As families of the fallen started arriving at the Minnesota State Veterans Cemetery in Preston, Minn., for the first honorary wreath ceremony of Wreaths for the Fallen, the beautiful colors of fall had faded, but the heroes interred at the cemetery will never fade from our memory.
Saturday, December 16, 2017, was a mild December day in Minnesota, with a high temperature near 40 degrees, with bright sunshine in contrast to last year’s wreath ceremony when the weather was bitterly cold with high winds.
Robert Gross, administrator of the Minnesota State Veterans Cemetery – Preston, welcomed the over 150 people who attended the ceremony and explained that the 2017 wreath ceremony “is actually our second, but we are going to call this our first honorary one because last year mother nature did not cooperate; a lot of families that wanted to be here could not be here, so for all practical purposes this is our first wreath laying ceremony here at the Minnesota State Veterans Cemetery.”
Wreaths for the Fallen began in late 2009 when “Jason Olson, Motley, Minnesota, a Minnesota Patriot Guard Ride Captain for the Brainerd Sector had an idea of providing wreaths for all the veterans graves at the Minnesota State Veterans Cemetery,” according to the website WreathsForTheFallen.org.
The movement began small and has grown exponentially as the website states, “The first year of laying wreaths was in 2006 and five wreaths were placed at the cemetery.”
In its first year, WreathsForTheFallen.org (as the organization’s name became) increased the number of wreaths and the numbers soared from about 90 in 2008, 400 in 2009, 1,492 in 2010, 2,700 in 2011, 3,200 in 2012, 3,549 in 2013, 3,800 in 2014, to a record breaking 4,157 honor wreaths in 2015, when every veteran and their family interred there received a honor wreath” fulfilling the goal Olson was reaching for. Surpassing this, in 2016 over 4,700 wreaths were placed.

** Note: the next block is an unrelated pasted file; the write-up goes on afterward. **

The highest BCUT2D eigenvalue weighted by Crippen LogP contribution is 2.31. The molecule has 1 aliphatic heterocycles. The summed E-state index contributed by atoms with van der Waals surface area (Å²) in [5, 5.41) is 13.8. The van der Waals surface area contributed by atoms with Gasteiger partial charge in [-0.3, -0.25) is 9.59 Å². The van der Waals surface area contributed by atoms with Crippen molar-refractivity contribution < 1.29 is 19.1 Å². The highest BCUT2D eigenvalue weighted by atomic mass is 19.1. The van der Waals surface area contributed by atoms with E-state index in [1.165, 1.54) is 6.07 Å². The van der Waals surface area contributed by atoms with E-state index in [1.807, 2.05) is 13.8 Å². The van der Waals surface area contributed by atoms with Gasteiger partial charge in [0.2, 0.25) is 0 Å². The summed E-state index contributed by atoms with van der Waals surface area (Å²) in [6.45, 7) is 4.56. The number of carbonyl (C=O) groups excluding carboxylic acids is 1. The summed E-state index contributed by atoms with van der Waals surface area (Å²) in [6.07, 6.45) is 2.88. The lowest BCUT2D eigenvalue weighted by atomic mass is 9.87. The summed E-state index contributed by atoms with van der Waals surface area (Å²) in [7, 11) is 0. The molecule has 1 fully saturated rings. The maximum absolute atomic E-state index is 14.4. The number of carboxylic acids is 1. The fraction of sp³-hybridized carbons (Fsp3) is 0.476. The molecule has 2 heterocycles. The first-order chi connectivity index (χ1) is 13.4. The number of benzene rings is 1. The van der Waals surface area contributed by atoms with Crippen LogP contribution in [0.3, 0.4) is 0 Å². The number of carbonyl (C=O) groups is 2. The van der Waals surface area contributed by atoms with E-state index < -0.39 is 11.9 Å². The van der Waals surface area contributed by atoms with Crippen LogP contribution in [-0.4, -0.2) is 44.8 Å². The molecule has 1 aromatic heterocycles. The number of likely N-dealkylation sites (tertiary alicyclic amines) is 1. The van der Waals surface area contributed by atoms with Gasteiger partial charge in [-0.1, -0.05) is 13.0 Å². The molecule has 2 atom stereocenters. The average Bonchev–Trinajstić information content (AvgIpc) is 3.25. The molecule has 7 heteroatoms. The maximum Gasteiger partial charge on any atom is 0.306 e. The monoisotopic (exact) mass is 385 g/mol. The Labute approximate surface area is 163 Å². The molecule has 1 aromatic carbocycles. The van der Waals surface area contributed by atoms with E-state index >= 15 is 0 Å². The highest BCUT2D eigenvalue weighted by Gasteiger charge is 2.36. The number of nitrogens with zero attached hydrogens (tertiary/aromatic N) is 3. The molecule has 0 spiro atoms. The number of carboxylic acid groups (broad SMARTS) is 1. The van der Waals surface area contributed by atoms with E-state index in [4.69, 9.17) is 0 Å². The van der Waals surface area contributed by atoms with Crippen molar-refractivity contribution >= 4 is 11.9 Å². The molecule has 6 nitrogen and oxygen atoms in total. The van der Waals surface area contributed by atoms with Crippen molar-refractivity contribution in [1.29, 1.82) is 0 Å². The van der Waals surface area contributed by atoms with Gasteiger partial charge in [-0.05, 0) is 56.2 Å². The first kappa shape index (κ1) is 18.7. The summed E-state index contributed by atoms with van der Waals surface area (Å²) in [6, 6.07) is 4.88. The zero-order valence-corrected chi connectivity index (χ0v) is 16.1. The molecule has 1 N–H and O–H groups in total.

Representative Greg Davids, who attended this year’s event, stated, “The ceremony is such a noble tribute to those who fought for our freedoms, and the wreaths honor those at a time when the family members miss them the most. For me, it’s the perfect time to reflect on the sacrifices made by those buried here and give thanks to them for making significant contributions to the success of our country.”
It takes the volunteerism and philanthropy of many people to maintain this goal, as there are several hundred additional burials each year. Minnesota State Veterans Cemetery – Preston is fortunate to be able to work with Wreaths for the Fallen out of Little Falls, Minn., to continue the program.
When asked if the wreaths are donated, Gross replied, “Wreaths for the Fallen actually provide the wreaths, some families that have loved ones buried here on grounds have actually sponsored a wreath and that’s something we do encourage families to do because it does help continue the program.”
The Minnesota State Veterans Cemetery – Preston received a total of 250 wreaths and Gross noted, “Today we will be placing 212 ground wreaths, seven ceremonial wreaths, three wreaths at the columbarium, and then another 12 wreaths at the columbarium and then we will have a few wreaths left over so that if we do any additional burials in the next two to three weeks we will be able to place a wreath on that gravesite as well.”